What follows is all about preventing container failure – and by that I don’t mean how to prevent your pot plants from dying. No, this is all about how to fill pots with plants in a way that ends up looking fabulous. Gorgeous. So perfect strangers knock on your door to compliment you on your potted horticultural visions of beauty.
Because that’s what we all want to be able to do: to fill a large container with an arrangement of living plants in a way that makes us sigh with satisfaction and pleasure.
This may be a shot in the dark, but I’m guessing at some point you’ve had a go at it, and were underwhelmed by the results. But it’s not just you – it’s the same for most people. I might be good at it now, but I can still remember my first effort. (I found this photo (above) of someone else’s effort at potting up some marigolds and laughed because it could have been a photo of mine. It’s sad, but also really comforting – because we clearly start off like this and once we’ve picked up a few tips, we know how to get it right. At least that’s what happened for me. So let’s get scrolling and I’ll use some pics to share what I think works and what doesn’t, and most importantly why. Let’s start with a series of what-went-wrongs . . .
You almost have to love this one, and to be honest, with time it may bush up and out, and tumble over the lip of the pot, but really, at this moment, it’s a little pathetic. Verdict: the pot is too small for more than one plant. The Fix: gather a series of these pots and fill each one with the same plant, one with better proportions (a small daisy or gardenia or miniature rose).
This shot is a great example of how the proportion of a pot makes it impossible to plant out and look good. Verdict: This pot is too tall and despite the fantastic collection of plants growing in it, it looks awkward. The Fix: Plant the same arrangement of plants in a bowl shaped container that sits lower to the ground. (If someone gave me this amphora-style pot, instead of planting it I’d let it stand empty as a piece of garden sculpture.)
This is a good illustration of the one plant-in-the-middle and a ring of others around the edge approach. Which is fine for a classic garden look, but in this case a decision was made to break up the ring with different plants to create alternating moments of pink and blue. Maybe it would have worked better if the container was larger but really, it just looks too fiddly. Verdict: It’s too symmetrical and meddled with. The Fix: choose a single plant type to form the doughnut around the centre plant (in this case maybe alyssum or white lobelia), or loosen the whole thing up by planting the feature plant off to one side and then wedge the pinks together to one side and the blues together in the space remaining.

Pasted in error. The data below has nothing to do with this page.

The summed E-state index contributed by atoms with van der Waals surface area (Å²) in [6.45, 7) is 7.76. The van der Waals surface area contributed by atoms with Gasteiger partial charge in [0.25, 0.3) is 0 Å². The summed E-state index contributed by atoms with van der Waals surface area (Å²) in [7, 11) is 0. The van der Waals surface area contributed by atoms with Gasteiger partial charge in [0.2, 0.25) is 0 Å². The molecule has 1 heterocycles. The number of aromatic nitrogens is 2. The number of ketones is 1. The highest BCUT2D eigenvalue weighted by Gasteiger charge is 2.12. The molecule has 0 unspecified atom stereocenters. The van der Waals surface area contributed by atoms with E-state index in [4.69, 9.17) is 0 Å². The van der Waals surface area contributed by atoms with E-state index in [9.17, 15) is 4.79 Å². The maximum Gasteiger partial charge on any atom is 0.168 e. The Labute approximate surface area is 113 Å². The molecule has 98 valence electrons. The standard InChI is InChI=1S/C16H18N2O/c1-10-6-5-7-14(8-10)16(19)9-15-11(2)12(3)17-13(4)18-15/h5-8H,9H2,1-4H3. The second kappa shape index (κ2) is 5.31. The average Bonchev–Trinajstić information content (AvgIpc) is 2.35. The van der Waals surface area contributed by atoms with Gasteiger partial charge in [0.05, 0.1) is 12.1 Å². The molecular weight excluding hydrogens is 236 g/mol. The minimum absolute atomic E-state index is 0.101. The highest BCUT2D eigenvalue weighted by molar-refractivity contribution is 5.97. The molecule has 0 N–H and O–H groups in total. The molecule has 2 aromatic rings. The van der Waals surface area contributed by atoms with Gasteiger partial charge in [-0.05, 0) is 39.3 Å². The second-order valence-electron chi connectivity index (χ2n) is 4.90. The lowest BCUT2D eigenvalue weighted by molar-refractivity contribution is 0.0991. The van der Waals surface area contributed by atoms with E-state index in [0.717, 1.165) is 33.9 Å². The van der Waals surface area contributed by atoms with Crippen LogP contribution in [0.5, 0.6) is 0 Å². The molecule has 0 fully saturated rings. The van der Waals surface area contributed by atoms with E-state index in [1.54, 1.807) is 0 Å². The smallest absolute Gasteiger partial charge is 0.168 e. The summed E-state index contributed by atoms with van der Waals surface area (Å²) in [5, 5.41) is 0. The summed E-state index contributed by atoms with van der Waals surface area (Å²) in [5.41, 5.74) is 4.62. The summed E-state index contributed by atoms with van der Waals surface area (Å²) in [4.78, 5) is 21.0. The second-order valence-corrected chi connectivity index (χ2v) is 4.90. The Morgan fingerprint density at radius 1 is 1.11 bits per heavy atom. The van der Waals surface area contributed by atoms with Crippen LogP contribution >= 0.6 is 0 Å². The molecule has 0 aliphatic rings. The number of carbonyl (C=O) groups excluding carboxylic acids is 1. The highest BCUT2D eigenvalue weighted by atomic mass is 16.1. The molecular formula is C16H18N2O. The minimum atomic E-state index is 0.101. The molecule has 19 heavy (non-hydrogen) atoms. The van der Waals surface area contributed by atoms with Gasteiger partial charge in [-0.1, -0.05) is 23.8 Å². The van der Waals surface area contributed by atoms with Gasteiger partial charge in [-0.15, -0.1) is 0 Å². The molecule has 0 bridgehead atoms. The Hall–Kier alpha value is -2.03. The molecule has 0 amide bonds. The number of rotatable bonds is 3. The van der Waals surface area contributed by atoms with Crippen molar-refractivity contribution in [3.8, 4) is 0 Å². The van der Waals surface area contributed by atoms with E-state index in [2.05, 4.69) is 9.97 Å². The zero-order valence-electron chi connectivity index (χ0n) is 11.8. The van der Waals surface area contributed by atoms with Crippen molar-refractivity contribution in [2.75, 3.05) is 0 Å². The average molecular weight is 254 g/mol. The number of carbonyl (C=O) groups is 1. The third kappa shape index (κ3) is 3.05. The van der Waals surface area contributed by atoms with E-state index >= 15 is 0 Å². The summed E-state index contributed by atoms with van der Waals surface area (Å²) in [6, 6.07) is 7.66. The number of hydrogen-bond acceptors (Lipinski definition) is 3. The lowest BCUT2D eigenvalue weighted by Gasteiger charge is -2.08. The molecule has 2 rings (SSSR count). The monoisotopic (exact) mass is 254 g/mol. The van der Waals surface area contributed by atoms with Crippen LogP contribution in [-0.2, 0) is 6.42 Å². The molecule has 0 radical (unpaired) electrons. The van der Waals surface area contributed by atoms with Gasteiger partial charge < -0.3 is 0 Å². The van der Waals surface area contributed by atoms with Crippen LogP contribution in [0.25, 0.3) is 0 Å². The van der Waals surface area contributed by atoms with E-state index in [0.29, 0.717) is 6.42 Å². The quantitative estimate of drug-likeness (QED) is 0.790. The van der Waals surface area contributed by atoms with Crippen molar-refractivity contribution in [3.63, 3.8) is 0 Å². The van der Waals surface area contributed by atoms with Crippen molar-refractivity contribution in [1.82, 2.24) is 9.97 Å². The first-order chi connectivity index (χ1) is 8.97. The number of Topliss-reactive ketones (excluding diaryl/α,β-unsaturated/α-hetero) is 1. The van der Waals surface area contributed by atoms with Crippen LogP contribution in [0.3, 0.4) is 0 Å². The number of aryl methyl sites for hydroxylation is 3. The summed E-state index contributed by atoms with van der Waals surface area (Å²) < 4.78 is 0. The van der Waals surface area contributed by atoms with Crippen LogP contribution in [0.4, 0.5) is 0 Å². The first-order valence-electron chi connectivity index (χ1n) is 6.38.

This example is so weird. The pot shape is fine, but the strong colour makes it tricky to select plants to suit. Then there’s the plant selection – boldy coloured and boldly textured, with a confusingly symmetrical addition (the strappy foliaged plant) sitting at the centre. Verdict: there is just too much going on and too many components fighting for attention. The Fix: keep the pot and start again, allowing the pot’s bold colour to be the primary feature. Fill with a complimentary plant – maybe something with grey foliage and white flowers like Convolvulus cneorum.
And now for some success stories. Here’s an example of something that I think works really well. The container (well, shopping bag) is bright and dominant. The two plants are equally colourful and manage to hold their own but not fight the equally bold container. Why it Works: it’s playful, which helps carry off (sorry about the pun) the bright colours. The loose plant arrangement looks honest and functional, i.e.someone went to the garden centre, grabbed what looked good, shoved it in the bag and then went home and plonked it down beside the front door.
Here’s another winner. Why it Works: the proportion of this pot to plant mass is perfect, i.e. there’s the right amount of stuff growing in this sized pot; the colours are bold but they co-ordinate brilliantly with the outdoor upholstery. This is a good example of getting both the pot shape right and the selection of plants. In other words, if the pot had been small, there wouldn’t have been room to fit enough plants into it to pick up the colours of the striped pillow. And undersized pot would also have let the bench seat dominate and it wouldn’t have felt so decadently outdoors-y.
And one last tip, consider the pot in the bigger setting. Here’s one of our landscapes where the pot is a feature in its own right, but it also functions to link the garden and the deck space. In other words, don’t just create a great pot then wonder where you are going to put it. If you know where you’ll be placing it, and why, you’ll be able to make good decisions about the pot size and shape and about the plants to go in it.